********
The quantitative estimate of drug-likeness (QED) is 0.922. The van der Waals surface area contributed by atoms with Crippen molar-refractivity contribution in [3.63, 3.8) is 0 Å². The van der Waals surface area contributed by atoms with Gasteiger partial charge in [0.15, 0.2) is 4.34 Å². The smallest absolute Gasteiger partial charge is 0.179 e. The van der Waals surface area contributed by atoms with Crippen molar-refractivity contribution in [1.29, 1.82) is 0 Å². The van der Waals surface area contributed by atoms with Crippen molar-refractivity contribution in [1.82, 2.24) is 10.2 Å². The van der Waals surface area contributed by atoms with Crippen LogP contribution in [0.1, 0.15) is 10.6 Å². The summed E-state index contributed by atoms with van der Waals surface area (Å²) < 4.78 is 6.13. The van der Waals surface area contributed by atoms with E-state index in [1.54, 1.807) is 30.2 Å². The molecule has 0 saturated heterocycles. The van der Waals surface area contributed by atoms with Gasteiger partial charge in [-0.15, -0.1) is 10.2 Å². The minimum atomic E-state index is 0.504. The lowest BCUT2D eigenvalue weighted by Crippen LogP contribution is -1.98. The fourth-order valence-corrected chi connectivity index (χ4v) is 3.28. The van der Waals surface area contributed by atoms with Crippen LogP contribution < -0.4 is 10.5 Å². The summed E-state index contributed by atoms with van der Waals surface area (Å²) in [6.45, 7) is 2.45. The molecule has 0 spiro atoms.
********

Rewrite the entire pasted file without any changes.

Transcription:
The quantitative estimate of drug-likeness (QED) is 0.922. The van der Waals surface area contributed by atoms with Crippen molar-refractivity contribution in [3.63, 3.8) is 0 Å². The van der Waals surface area contributed by atoms with Gasteiger partial charge in [0.15, 0.2) is 4.34 Å². The smallest absolute Gasteiger partial charge is 0.179 e. The van der Waals surface area contributed by atoms with Crippen molar-refractivity contribution in [1.29, 1.82) is 0 Å². The van der Waals surface area contributed by atoms with Crippen molar-refractivity contribution in [1.82, 2.24) is 10.2 Å². The van der Waals surface area contributed by atoms with Crippen LogP contribution in [0.1, 0.15) is 10.6 Å². The summed E-state index contributed by atoms with van der Waals surface area (Å²) < 4.78 is 6.13. The van der Waals surface area contributed by atoms with E-state index in [1.54, 1.807) is 30.2 Å². The molecule has 0 saturated heterocycles. The van der Waals surface area contributed by atoms with Gasteiger partial charge in [-0.15, -0.1) is 10.2 Å². The minimum atomic E-state index is 0.504. The lowest BCUT2D eigenvalue weighted by Crippen LogP contribution is -1.98. The fourth-order valence-corrected chi connectivity index (χ4v) is 3.28. The van der Waals surface area contributed by atoms with Crippen LogP contribution < -0.4 is 10.5 Å². The summed E-state index contributed by atoms with van der Waals surface area (Å²) in [6.45, 7) is 2.45. The molecule has 0 spiro atoms.